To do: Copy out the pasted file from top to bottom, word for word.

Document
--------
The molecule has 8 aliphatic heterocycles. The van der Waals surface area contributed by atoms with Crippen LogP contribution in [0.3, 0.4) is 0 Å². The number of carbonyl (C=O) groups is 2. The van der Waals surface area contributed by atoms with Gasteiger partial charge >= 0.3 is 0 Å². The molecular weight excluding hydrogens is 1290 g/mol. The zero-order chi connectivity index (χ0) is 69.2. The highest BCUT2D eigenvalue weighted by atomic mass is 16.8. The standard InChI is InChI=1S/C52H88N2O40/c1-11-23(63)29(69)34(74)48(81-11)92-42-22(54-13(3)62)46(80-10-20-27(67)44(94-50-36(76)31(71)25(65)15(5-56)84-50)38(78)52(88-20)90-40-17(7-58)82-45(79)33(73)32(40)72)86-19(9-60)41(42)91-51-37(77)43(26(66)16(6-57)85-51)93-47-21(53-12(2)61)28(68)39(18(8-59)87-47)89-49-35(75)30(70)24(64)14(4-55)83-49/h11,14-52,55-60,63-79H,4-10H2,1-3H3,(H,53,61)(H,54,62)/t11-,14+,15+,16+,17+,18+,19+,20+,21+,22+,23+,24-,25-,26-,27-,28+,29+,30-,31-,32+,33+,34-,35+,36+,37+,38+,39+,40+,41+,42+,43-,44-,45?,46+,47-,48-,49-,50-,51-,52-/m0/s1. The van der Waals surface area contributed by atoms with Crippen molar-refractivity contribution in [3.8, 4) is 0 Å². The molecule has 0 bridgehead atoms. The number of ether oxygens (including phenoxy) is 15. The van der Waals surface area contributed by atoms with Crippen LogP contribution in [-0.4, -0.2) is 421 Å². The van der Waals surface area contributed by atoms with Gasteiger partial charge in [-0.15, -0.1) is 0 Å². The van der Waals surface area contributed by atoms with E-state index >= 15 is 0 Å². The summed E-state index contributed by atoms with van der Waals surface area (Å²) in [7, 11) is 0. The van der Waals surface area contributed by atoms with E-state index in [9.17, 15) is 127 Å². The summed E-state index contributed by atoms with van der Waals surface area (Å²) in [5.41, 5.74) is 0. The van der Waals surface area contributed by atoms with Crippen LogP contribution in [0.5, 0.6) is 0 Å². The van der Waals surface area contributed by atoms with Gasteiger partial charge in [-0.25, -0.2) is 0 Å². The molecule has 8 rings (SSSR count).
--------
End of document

The molecule has 8 aliphatic heterocycles. The van der Waals surface area contributed by atoms with Crippen LogP contribution in [0.3, 0.4) is 0 Å². The number of carbonyl (C=O) groups is 2. The van der Waals surface area contributed by atoms with Gasteiger partial charge >= 0.3 is 0 Å². The molecular weight excluding hydrogens is 1290 g/mol. The zero-order chi connectivity index (χ0) is 69.2. The highest BCUT2D eigenvalue weighted by atomic mass is 16.8. The standard InChI is InChI=1S/C52H88N2O40/c1-11-23(63)29(69)34(74)48(81-11)92-42-22(54-13(3)62)46(80-10-20-27(67)44(94-50-36(76)31(71)25(65)15(5-56)84-50)38(78)52(88-20)90-40-17(7-58)82-45(79)33(73)32(40)72)86-19(9-60)41(42)91-51-37(77)43(26(66)16(6-57)85-51)93-47-21(53-12(2)61)28(68)39(18(8-59)87-47)89-49-35(75)30(70)24(64)14(4-55)83-49/h11,14-52,55-60,63-79H,4-10H2,1-3H3,(H,53,61)(H,54,62)/t11-,14+,15+,16+,17+,18+,19+,20+,21+,22+,23+,24-,25-,26-,27-,28+,29+,30-,31-,32+,33+,34-,35+,36+,37+,38+,39+,40+,41+,42+,43-,44-,45?,46+,47-,48-,49-,50-,51-,52-/m0/s1. The van der Waals surface area contributed by atoms with Crippen molar-refractivity contribution in [3.8, 4) is 0 Å². The molecule has 0 bridgehead atoms. The number of ether oxygens (including phenoxy) is 15. The van der Waals surface area contributed by atoms with Crippen LogP contribution in [-0.4, -0.2) is 421 Å². The van der Waals surface area contributed by atoms with Gasteiger partial charge in [-0.15, -0.1) is 0 Å². The van der Waals surface area contributed by atoms with E-state index >= 15 is 0 Å². The summed E-state index contributed by atoms with van der Waals surface area (Å²) in [7, 11) is 0. The van der Waals surface area contributed by atoms with E-state index in [9.17, 15) is 127 Å². The summed E-state index contributed by atoms with van der Waals surface area (Å²) in [5.41, 5.74) is 0. The van der Waals surface area contributed by atoms with Crippen LogP contribution in [0.5, 0.6) is 0 Å². The van der Waals surface area contributed by atoms with Gasteiger partial charge in [-0.25, -0.2) is 0 Å². The molecule has 8 rings (SSSR count).